When the world gets closer.

We help you see farther.

Sign up to our expressly international daily newsletter.

Enjoy unlimited access to quality journalism.

Limited time offer

Get your 30-day free trial!
Sources

The Controversial Link Between Genetics And Civil War

Though their conclusions have been criticized as racist and fatalistic, a group of researchers argues that civil wars are more likely in countries where there are vast genetic, and therefore aesthetic, differences among populations.

War genes
War genes
Jean-Marc Vittori

-OpEd-

PARIS — For 70 years now, we've been living in peace. Badly hit by an economic crisis, obsessed with signs of a decline, undermined by a pessimism without equal in the world, the French forget what joy it is to live in a pacified country and continent. Not everybody is so lucky.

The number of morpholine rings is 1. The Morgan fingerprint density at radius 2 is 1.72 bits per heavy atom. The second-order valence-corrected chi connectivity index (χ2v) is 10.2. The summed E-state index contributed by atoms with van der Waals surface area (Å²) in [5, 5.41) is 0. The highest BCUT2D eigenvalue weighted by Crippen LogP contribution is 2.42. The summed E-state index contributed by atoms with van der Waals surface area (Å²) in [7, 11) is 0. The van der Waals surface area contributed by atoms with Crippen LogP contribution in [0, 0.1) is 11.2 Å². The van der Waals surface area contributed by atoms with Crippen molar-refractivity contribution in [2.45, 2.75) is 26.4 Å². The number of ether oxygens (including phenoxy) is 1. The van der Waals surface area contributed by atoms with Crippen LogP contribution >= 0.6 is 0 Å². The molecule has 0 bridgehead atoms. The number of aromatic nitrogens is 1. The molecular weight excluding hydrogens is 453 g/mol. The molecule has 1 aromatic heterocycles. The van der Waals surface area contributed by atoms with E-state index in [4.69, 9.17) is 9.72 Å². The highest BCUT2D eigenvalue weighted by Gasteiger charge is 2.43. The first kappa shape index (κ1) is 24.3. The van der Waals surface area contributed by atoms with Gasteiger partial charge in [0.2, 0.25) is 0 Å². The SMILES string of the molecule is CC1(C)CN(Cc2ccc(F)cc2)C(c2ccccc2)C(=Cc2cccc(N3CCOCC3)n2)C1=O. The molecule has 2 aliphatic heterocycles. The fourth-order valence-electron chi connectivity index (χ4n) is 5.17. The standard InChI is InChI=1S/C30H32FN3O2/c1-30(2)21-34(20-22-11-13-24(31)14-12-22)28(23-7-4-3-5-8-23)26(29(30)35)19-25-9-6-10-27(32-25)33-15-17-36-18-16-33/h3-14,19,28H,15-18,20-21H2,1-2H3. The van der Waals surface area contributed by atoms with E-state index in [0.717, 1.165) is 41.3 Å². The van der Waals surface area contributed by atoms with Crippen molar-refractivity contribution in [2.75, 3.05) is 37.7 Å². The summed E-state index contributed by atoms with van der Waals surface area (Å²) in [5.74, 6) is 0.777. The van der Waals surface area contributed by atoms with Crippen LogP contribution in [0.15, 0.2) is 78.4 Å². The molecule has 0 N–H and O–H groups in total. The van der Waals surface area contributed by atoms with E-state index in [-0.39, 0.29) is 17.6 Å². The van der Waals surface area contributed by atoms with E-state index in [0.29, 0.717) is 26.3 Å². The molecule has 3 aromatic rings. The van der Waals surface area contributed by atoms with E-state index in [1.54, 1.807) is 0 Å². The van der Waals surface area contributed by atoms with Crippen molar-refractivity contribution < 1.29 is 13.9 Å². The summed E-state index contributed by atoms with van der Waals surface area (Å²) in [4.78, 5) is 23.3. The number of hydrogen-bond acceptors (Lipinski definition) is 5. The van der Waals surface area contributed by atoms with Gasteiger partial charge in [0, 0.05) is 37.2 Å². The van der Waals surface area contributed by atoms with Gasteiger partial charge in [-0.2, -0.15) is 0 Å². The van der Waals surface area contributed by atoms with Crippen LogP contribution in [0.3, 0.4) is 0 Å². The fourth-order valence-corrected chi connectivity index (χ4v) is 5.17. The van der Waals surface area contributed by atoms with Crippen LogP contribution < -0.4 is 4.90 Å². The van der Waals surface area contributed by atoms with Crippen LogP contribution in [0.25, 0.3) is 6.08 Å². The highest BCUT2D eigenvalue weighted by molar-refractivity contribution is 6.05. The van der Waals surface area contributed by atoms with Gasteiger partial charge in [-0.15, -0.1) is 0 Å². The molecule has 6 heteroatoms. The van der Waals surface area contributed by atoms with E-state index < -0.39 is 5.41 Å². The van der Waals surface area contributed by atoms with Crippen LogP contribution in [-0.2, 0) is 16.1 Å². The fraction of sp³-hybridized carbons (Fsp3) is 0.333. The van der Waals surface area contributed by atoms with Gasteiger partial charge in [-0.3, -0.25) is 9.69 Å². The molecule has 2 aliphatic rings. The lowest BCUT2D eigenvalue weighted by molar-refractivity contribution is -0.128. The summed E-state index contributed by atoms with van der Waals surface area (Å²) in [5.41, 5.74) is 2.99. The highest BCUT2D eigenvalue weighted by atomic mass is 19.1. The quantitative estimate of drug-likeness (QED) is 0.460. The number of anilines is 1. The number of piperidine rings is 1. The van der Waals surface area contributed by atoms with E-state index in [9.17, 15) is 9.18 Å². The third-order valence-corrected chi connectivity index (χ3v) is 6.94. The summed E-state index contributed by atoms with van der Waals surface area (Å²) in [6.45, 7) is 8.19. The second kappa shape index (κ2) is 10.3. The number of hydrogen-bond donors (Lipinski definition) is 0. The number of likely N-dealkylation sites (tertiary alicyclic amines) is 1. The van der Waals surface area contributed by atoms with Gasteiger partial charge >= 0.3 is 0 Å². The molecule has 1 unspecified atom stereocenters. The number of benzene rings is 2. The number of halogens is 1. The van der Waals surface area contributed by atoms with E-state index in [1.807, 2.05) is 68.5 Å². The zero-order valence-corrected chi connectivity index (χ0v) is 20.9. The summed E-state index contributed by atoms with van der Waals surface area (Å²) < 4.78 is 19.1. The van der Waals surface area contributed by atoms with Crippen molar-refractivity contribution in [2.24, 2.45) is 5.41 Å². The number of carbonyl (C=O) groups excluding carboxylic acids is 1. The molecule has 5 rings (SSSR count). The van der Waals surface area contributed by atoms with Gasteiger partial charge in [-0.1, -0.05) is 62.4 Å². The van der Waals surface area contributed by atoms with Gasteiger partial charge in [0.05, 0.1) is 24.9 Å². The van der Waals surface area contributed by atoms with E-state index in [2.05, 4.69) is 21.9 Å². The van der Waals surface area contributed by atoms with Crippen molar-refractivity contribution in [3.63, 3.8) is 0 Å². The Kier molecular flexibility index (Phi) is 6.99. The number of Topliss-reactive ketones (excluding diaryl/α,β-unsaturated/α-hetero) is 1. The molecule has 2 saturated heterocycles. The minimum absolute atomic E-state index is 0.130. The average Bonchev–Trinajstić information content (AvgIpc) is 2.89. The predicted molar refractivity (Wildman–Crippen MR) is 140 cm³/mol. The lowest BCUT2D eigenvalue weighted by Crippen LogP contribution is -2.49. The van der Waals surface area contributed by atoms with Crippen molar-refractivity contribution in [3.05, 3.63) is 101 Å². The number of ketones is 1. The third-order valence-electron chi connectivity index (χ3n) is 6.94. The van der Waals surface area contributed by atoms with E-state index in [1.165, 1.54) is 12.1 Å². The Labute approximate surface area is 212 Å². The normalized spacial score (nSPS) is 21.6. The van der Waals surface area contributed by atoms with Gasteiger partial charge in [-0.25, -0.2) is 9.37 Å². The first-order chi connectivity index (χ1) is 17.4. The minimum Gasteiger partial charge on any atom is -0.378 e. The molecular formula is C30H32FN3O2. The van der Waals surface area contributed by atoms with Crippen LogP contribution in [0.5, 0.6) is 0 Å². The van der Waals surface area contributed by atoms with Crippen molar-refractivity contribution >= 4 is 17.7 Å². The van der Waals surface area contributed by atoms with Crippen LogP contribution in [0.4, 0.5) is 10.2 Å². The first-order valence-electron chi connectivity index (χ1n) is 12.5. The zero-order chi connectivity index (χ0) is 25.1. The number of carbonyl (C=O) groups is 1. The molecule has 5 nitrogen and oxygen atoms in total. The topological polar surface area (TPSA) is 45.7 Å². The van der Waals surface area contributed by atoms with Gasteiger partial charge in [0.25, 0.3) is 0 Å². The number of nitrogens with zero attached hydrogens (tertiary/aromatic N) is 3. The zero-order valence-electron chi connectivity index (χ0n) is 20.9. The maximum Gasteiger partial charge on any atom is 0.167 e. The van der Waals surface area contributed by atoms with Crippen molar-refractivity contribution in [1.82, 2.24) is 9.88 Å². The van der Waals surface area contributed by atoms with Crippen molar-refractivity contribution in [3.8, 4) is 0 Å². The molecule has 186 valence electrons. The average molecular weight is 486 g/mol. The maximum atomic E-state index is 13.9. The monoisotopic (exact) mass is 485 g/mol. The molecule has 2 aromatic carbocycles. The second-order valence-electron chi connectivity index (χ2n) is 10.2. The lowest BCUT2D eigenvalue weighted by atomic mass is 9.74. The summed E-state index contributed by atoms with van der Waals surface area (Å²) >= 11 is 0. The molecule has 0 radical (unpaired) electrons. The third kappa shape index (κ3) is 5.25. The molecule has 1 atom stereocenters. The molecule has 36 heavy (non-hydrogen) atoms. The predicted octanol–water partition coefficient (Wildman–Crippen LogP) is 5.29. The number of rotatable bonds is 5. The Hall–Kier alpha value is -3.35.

If conflicts between countries have grown scarcer since World War II, the same can't be said of civil wars. They have killed more than 15 million people since the Allied victory in 1945. In the last half-century, civil wars have affected one in every four country — even in Europe in the late 1990s.

These conflicts cause immense pain, wreak economic havoc for years, destroy cities and lives. They also create terrible migration patterns, as evidenced at the moment south of the Mediterranean, where Syrians, Eritreans, Somalis, Malians, Sudanese and Central Africans leave to head towards Europe. Last year, more than 230,000 migrants are estimated to have landed on the Old Continent's coasts, driven out of their countries by bloody conflicts and persecution.